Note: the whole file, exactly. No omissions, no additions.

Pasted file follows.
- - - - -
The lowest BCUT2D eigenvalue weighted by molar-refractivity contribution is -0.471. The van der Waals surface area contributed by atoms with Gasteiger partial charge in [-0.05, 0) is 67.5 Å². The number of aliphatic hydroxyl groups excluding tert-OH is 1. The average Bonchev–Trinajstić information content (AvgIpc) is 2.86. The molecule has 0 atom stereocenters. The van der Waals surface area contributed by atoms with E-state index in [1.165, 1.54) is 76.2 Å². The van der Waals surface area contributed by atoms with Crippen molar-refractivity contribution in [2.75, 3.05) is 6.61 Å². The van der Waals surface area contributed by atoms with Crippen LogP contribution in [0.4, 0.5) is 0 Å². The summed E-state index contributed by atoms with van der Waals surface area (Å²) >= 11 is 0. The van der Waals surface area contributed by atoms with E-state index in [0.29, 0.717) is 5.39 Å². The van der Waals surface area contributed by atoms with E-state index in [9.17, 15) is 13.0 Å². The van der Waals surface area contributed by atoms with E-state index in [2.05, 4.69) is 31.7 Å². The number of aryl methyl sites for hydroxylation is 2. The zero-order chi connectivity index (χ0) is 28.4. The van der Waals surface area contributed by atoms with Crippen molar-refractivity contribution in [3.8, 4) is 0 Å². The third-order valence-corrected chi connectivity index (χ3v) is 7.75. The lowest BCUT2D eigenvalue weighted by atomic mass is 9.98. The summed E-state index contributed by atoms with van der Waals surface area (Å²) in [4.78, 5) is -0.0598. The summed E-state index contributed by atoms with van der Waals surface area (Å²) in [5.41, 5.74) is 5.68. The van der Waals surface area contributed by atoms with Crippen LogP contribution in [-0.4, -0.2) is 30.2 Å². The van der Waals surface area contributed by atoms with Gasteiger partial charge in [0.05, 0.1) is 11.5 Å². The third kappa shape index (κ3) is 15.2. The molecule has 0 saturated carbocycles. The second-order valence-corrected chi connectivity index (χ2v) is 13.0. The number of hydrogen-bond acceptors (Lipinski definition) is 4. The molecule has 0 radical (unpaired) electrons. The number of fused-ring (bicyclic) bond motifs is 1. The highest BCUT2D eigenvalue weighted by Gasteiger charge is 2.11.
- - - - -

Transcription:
The lowest BCUT2D eigenvalue weighted by molar-refractivity contribution is -0.471. The van der Waals surface area contributed by atoms with Gasteiger partial charge in [-0.05, 0) is 67.5 Å². The number of aliphatic hydroxyl groups excluding tert-OH is 1. The average Bonchev–Trinajstić information content (AvgIpc) is 2.86. The molecule has 0 atom stereocenters. The van der Waals surface area contributed by atoms with E-state index in [1.165, 1.54) is 76.2 Å². The van der Waals surface area contributed by atoms with Crippen molar-refractivity contribution in [2.75, 3.05) is 6.61 Å². The van der Waals surface area contributed by atoms with Crippen LogP contribution in [0.4, 0.5) is 0 Å². The summed E-state index contributed by atoms with van der Waals surface area (Å²) >= 11 is 0. The van der Waals surface area contributed by atoms with E-state index in [0.29, 0.717) is 5.39 Å². The van der Waals surface area contributed by atoms with E-state index in [9.17, 15) is 13.0 Å². The van der Waals surface area contributed by atoms with E-state index in [2.05, 4.69) is 31.7 Å². The number of aryl methyl sites for hydroxylation is 2. The zero-order chi connectivity index (χ0) is 28.4. The van der Waals surface area contributed by atoms with Crippen molar-refractivity contribution in [3.8, 4) is 0 Å². The third-order valence-corrected chi connectivity index (χ3v) is 7.75. The lowest BCUT2D eigenvalue weighted by atomic mass is 9.98. The summed E-state index contributed by atoms with van der Waals surface area (Å²) in [4.78, 5) is -0.0598. The summed E-state index contributed by atoms with van der Waals surface area (Å²) in [5.41, 5.74) is 5.68. The van der Waals surface area contributed by atoms with Crippen LogP contribution in [-0.4, -0.2) is 30.2 Å². The van der Waals surface area contributed by atoms with Gasteiger partial charge in [0.05, 0.1) is 11.5 Å². The third kappa shape index (κ3) is 15.2. The molecule has 0 saturated carbocycles. The second-order valence-corrected chi connectivity index (χ2v) is 13.0. The number of hydrogen-bond acceptors (Lipinski definition) is 4. The molecule has 0 radical (unpaired) electrons. The number of fused-ring (bicyclic) bond motifs is 1. The highest BCUT2D eigenvalue weighted by Gasteiger charge is 2.11.